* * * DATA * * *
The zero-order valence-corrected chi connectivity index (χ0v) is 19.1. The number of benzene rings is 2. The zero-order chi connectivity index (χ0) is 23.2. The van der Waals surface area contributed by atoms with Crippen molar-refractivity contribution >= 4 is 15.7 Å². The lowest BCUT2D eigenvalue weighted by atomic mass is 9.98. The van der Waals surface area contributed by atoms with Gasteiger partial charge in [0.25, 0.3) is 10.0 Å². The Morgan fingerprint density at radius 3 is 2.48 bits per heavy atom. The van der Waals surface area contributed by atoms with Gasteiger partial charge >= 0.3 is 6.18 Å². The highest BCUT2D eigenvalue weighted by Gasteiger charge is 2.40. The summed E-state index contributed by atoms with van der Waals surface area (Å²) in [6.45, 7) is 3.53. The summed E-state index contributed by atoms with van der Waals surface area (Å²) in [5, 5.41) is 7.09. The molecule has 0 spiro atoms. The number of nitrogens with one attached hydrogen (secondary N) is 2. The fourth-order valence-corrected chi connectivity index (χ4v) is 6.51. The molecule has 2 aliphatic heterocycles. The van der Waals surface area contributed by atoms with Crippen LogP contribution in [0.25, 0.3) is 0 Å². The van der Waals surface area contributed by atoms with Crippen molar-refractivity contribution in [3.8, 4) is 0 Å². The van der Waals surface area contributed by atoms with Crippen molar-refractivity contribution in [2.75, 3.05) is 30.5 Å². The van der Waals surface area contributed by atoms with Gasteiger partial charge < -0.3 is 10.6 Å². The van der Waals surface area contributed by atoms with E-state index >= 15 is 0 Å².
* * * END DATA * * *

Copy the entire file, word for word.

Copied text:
The zero-order valence-corrected chi connectivity index (χ0v) is 19.1. The number of benzene rings is 2. The zero-order chi connectivity index (χ0) is 23.2. The van der Waals surface area contributed by atoms with Crippen molar-refractivity contribution >= 4 is 15.7 Å². The lowest BCUT2D eigenvalue weighted by atomic mass is 9.98. The van der Waals surface area contributed by atoms with Gasteiger partial charge in [0.25, 0.3) is 10.0 Å². The Morgan fingerprint density at radius 3 is 2.48 bits per heavy atom. The van der Waals surface area contributed by atoms with Gasteiger partial charge >= 0.3 is 6.18 Å². The highest BCUT2D eigenvalue weighted by Gasteiger charge is 2.40. The summed E-state index contributed by atoms with van der Waals surface area (Å²) in [6.45, 7) is 3.53. The summed E-state index contributed by atoms with van der Waals surface area (Å²) in [5, 5.41) is 7.09. The molecule has 0 spiro atoms. The number of nitrogens with one attached hydrogen (secondary N) is 2. The fourth-order valence-corrected chi connectivity index (χ4v) is 6.51. The molecule has 2 aliphatic heterocycles. The van der Waals surface area contributed by atoms with Crippen LogP contribution in [0.25, 0.3) is 0 Å². The van der Waals surface area contributed by atoms with Crippen molar-refractivity contribution in [3.8, 4) is 0 Å². The van der Waals surface area contributed by atoms with Crippen molar-refractivity contribution in [2.75, 3.05) is 30.5 Å². The van der Waals surface area contributed by atoms with Gasteiger partial charge < -0.3 is 10.6 Å². The van der Waals surface area contributed by atoms with E-state index >= 15 is 0 Å².